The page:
EC says will not force TI-M to observe GE13
KUALA LUMPUR, Jan 13 — The Election Commission (EC) has accepted Transparency International Malaysia’s (TI-M) decision to reject its offer to be a polls observer, saying it will not force the group to take on the role.
EC deputy chief Datuk Wan Ahmad Wan Omar (picture) pointed out today that there were many other non-governmental organisations interested in the job, but added that the commission would first vet them to ensure they were qualified.
“It is their right, their decision,” he told The Malaysian Insider, referring to TI-M. “No problem. We offered to many NGOs, if they reject the offer, it is their right.”
“But to me, it is their loss,” he added.
Last week, TI-M announced that it had turned down the EC’s invitation, citing several “reservations” it has against some of the terms of reference set by the regulator on domestic election observers.
But the global anti-corruption watchdog did not reveal these reservations when announcing its decision in a statement here, saying it had agreed to keep its reasons under wraps to encourage further discourse with the EC.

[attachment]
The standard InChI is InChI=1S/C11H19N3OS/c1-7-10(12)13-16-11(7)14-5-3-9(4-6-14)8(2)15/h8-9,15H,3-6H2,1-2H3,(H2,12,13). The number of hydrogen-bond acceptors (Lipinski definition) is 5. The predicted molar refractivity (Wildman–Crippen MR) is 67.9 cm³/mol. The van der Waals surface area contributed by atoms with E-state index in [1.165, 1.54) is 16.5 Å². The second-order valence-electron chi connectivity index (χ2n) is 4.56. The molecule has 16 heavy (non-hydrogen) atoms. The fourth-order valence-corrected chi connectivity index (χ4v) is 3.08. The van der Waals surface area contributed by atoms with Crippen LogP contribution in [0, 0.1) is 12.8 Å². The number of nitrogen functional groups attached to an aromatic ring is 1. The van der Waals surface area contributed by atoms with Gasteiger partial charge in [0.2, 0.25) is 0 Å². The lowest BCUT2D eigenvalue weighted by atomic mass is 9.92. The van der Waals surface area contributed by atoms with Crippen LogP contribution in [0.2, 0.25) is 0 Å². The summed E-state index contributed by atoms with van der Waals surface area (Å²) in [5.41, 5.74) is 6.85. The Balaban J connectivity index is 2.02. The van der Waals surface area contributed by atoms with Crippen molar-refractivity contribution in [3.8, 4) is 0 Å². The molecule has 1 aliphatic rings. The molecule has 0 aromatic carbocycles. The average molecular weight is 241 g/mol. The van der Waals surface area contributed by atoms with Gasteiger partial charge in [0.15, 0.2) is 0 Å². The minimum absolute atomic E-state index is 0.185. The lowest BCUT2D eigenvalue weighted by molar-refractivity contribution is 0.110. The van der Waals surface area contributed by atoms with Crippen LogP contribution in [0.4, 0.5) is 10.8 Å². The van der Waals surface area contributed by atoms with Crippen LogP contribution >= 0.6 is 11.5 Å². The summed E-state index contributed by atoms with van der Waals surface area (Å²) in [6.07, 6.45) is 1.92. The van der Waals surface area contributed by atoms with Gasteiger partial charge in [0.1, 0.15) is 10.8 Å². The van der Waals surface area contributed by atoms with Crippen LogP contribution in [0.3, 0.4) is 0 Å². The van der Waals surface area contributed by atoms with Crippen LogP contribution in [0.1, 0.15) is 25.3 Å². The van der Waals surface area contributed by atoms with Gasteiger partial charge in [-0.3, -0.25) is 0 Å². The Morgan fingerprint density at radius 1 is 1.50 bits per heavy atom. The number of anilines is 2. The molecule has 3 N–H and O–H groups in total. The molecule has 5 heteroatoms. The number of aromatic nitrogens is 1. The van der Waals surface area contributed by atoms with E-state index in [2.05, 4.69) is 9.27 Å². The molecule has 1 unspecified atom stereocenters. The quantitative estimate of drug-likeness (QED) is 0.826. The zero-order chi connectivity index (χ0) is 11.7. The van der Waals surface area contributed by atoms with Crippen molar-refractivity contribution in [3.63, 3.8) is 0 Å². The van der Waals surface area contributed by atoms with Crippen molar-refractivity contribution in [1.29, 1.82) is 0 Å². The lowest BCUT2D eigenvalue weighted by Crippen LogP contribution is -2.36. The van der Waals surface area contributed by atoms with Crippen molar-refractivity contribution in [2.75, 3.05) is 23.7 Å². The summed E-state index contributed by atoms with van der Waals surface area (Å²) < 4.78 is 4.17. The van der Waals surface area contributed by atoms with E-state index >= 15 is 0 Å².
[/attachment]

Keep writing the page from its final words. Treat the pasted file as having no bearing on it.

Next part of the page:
TI-M secretary-general Josie M. Fernandez said the anti-graft body has in the past worked with the EC in the proposal of reforms to current electoral processes, including political financing, and the agency had demonstrated its willingness to discuss the topic.
Fernandez said TI-M was still willing to continue engaging with the EC on electoral reform, urging the authority to ensure that the process of election observers adheres to international standards and norms.
After TI-M’s announcement, electoral reforms group Bersih 2.0 expressed its disappointment and urged the EC to reconsider the conditions that had irked the anti-corruption group.
“As far as TI-M pulling out, it’s disappointing because the advantage that accredited bodies have is that they are allowed access to polling stations,” Datuk Ambiga Sreenevasan, Bersih 2.0’s co-chairman, said at a press conference here.
She pointed out that EC-accredited bodies would have an advantage over citizen observers as the latter are not allowed to monitor the elections inside polling centres.
Last November, the EC was reported to have announced its selection of 18 local NGOs as domestic election observers, apart from inviting a separate group from ASEAN countries to monitor the 13th general election.